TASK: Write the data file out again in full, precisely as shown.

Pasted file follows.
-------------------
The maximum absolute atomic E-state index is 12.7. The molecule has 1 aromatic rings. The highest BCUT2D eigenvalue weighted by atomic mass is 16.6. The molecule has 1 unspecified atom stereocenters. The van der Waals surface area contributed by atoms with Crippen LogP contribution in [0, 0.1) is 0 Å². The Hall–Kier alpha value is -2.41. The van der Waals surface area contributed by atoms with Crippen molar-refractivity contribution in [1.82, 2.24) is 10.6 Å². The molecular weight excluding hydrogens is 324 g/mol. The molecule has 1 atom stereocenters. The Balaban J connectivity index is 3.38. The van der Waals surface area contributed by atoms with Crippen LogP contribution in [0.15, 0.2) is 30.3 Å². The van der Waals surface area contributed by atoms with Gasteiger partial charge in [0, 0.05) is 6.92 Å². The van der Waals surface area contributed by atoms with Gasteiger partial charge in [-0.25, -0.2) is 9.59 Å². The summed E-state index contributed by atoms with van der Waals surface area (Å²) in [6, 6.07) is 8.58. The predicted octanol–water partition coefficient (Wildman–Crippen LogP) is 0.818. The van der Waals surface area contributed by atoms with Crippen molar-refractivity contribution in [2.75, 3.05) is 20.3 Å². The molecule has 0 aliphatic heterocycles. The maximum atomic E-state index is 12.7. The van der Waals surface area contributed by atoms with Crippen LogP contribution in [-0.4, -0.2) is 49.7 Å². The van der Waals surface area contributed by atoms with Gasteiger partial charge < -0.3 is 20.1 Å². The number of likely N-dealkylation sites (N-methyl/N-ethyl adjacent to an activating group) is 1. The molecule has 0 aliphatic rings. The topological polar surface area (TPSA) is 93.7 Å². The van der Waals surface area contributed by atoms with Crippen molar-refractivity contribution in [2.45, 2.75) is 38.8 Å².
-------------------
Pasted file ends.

The maximum absolute atomic E-state index is 12.7. The molecule has 1 aromatic rings. The highest BCUT2D eigenvalue weighted by atomic mass is 16.6. The molecule has 1 unspecified atom stereocenters. The van der Waals surface area contributed by atoms with Crippen LogP contribution in [0, 0.1) is 0 Å². The Hall–Kier alpha value is -2.41. The van der Waals surface area contributed by atoms with Crippen molar-refractivity contribution in [1.82, 2.24) is 10.6 Å². The molecular weight excluding hydrogens is 324 g/mol. The molecule has 1 atom stereocenters. The Balaban J connectivity index is 3.38. The van der Waals surface area contributed by atoms with Crippen LogP contribution in [0.15, 0.2) is 30.3 Å². The van der Waals surface area contributed by atoms with Gasteiger partial charge in [0, 0.05) is 6.92 Å². The van der Waals surface area contributed by atoms with Gasteiger partial charge in [-0.25, -0.2) is 9.59 Å². The summed E-state index contributed by atoms with van der Waals surface area (Å²) in [6, 6.07) is 8.58. The predicted octanol–water partition coefficient (Wildman–Crippen LogP) is 0.818. The van der Waals surface area contributed by atoms with Crippen molar-refractivity contribution in [2.75, 3.05) is 20.3 Å². The molecule has 0 aliphatic heterocycles. The maximum atomic E-state index is 12.7. The van der Waals surface area contributed by atoms with Crippen LogP contribution in [-0.4, -0.2) is 49.7 Å². The van der Waals surface area contributed by atoms with Gasteiger partial charge < -0.3 is 20.1 Å². The number of likely N-dealkylation sites (N-methyl/N-ethyl adjacent to an activating group) is 1. The molecule has 0 aliphatic rings. The topological polar surface area (TPSA) is 93.7 Å². The van der Waals surface area contributed by atoms with Crippen molar-refractivity contribution in [2.45, 2.75) is 38.8 Å².